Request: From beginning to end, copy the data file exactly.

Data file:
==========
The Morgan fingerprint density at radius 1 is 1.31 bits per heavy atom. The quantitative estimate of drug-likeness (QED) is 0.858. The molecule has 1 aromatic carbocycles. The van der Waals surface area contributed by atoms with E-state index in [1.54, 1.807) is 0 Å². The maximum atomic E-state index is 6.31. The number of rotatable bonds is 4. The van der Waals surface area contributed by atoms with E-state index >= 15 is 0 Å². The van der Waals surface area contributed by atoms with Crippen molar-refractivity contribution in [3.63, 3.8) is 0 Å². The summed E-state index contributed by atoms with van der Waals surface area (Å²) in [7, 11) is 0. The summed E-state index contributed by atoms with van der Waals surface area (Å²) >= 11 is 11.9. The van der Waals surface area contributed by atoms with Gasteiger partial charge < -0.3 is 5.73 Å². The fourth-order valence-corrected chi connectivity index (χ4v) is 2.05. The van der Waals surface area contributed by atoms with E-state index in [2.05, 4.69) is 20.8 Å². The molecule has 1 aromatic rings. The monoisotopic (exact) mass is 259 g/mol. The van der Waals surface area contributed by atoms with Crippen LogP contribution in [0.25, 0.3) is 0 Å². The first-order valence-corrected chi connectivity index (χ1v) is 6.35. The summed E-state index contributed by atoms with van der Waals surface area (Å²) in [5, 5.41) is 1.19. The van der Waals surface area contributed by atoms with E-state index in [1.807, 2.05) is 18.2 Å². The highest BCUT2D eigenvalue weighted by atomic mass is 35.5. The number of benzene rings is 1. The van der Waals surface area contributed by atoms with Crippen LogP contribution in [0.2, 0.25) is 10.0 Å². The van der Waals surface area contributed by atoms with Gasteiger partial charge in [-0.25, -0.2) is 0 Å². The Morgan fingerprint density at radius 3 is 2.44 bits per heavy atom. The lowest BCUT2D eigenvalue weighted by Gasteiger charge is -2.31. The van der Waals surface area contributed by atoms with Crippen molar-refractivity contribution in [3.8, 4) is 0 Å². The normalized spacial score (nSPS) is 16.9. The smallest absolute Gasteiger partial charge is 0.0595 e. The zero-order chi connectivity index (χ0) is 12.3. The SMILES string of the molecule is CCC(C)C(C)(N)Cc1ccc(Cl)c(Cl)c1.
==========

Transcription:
The Morgan fingerprint density at radius 1 is 1.31 bits per heavy atom. The quantitative estimate of drug-likeness (QED) is 0.858. The molecule has 1 aromatic carbocycles. The van der Waals surface area contributed by atoms with E-state index in [1.54, 1.807) is 0 Å². The maximum atomic E-state index is 6.31. The number of rotatable bonds is 4. The van der Waals surface area contributed by atoms with E-state index >= 15 is 0 Å². The van der Waals surface area contributed by atoms with Crippen molar-refractivity contribution in [3.63, 3.8) is 0 Å². The summed E-state index contributed by atoms with van der Waals surface area (Å²) in [7, 11) is 0. The summed E-state index contributed by atoms with van der Waals surface area (Å²) >= 11 is 11.9. The van der Waals surface area contributed by atoms with Gasteiger partial charge < -0.3 is 5.73 Å². The fourth-order valence-corrected chi connectivity index (χ4v) is 2.05. The van der Waals surface area contributed by atoms with E-state index in [2.05, 4.69) is 20.8 Å². The molecule has 1 aromatic rings. The monoisotopic (exact) mass is 259 g/mol. The van der Waals surface area contributed by atoms with Crippen LogP contribution in [0.25, 0.3) is 0 Å². The first-order valence-corrected chi connectivity index (χ1v) is 6.35. The summed E-state index contributed by atoms with van der Waals surface area (Å²) in [5, 5.41) is 1.19. The van der Waals surface area contributed by atoms with E-state index in [1.807, 2.05) is 18.2 Å². The highest BCUT2D eigenvalue weighted by atomic mass is 35.5. The number of benzene rings is 1. The van der Waals surface area contributed by atoms with Crippen LogP contribution in [0.2, 0.25) is 10.0 Å². The van der Waals surface area contributed by atoms with Gasteiger partial charge in [-0.25, -0.2) is 0 Å². The Morgan fingerprint density at radius 3 is 2.44 bits per heavy atom. The lowest BCUT2D eigenvalue weighted by Gasteiger charge is -2.31. The van der Waals surface area contributed by atoms with Crippen molar-refractivity contribution in [3.8, 4) is 0 Å². The normalized spacial score (nSPS) is 16.9. The smallest absolute Gasteiger partial charge is 0.0595 e. The zero-order chi connectivity index (χ0) is 12.3. The SMILES string of the molecule is CCC(C)C(C)(N)Cc1ccc(Cl)c(Cl)c1.